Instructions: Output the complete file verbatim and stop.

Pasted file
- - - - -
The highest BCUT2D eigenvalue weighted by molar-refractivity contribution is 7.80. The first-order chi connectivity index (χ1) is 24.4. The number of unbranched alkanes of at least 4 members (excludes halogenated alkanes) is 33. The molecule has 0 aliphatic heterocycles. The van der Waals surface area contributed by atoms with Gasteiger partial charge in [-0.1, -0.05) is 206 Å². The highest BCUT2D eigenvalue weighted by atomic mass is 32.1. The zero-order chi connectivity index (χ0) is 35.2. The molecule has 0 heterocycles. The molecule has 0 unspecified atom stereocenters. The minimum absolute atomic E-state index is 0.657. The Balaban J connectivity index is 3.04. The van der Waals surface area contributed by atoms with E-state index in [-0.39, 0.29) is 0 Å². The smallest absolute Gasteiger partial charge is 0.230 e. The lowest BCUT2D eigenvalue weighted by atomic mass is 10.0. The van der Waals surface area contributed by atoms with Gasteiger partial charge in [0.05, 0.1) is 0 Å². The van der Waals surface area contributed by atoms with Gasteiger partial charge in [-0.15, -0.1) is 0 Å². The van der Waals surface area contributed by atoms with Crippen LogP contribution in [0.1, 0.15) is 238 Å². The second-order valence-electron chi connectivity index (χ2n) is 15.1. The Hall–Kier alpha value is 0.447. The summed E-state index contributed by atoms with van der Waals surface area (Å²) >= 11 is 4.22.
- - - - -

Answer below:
The highest BCUT2D eigenvalue weighted by molar-refractivity contribution is 7.80. The first-order chi connectivity index (χ1) is 24.4. The number of unbranched alkanes of at least 4 members (excludes halogenated alkanes) is 33. The molecule has 0 aliphatic heterocycles. The van der Waals surface area contributed by atoms with Gasteiger partial charge in [-0.1, -0.05) is 206 Å². The highest BCUT2D eigenvalue weighted by atomic mass is 32.1. The zero-order chi connectivity index (χ0) is 35.2. The molecule has 0 heterocycles. The molecule has 0 unspecified atom stereocenters. The minimum absolute atomic E-state index is 0.657. The Balaban J connectivity index is 3.04. The van der Waals surface area contributed by atoms with E-state index in [-0.39, 0.29) is 0 Å². The smallest absolute Gasteiger partial charge is 0.230 e. The lowest BCUT2D eigenvalue weighted by atomic mass is 10.0. The van der Waals surface area contributed by atoms with Gasteiger partial charge in [0.05, 0.1) is 0 Å². The van der Waals surface area contributed by atoms with Gasteiger partial charge in [-0.15, -0.1) is 0 Å². The van der Waals surface area contributed by atoms with Crippen LogP contribution in [0.1, 0.15) is 238 Å². The second-order valence-electron chi connectivity index (χ2n) is 15.1. The Hall–Kier alpha value is 0.447. The summed E-state index contributed by atoms with van der Waals surface area (Å²) >= 11 is 4.22.